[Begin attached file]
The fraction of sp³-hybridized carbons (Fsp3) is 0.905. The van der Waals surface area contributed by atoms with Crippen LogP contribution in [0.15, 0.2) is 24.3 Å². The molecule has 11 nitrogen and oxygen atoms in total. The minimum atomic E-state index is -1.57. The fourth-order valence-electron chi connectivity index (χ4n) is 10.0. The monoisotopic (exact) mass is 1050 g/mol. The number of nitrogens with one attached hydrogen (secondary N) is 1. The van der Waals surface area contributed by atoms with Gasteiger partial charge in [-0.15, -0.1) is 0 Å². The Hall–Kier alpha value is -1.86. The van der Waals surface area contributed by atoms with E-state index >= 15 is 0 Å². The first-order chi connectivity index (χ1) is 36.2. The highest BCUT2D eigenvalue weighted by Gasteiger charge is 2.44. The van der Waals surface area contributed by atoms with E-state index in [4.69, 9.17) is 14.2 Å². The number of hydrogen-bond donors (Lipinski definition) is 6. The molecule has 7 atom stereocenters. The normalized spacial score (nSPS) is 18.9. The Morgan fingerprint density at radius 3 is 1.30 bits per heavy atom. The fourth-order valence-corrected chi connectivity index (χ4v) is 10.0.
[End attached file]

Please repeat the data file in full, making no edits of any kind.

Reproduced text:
The fraction of sp³-hybridized carbons (Fsp3) is 0.905. The van der Waals surface area contributed by atoms with Crippen LogP contribution in [0.15, 0.2) is 24.3 Å². The molecule has 11 nitrogen and oxygen atoms in total. The minimum atomic E-state index is -1.57. The fourth-order valence-electron chi connectivity index (χ4n) is 10.0. The monoisotopic (exact) mass is 1050 g/mol. The number of nitrogens with one attached hydrogen (secondary N) is 1. The van der Waals surface area contributed by atoms with Gasteiger partial charge in [-0.15, -0.1) is 0 Å². The Hall–Kier alpha value is -1.86. The van der Waals surface area contributed by atoms with E-state index >= 15 is 0 Å². The first-order chi connectivity index (χ1) is 36.2. The highest BCUT2D eigenvalue weighted by Gasteiger charge is 2.44. The van der Waals surface area contributed by atoms with E-state index in [4.69, 9.17) is 14.2 Å². The number of hydrogen-bond donors (Lipinski definition) is 6. The molecule has 7 atom stereocenters. The normalized spacial score (nSPS) is 18.9. The Morgan fingerprint density at radius 3 is 1.30 bits per heavy atom. The fourth-order valence-corrected chi connectivity index (χ4v) is 10.0.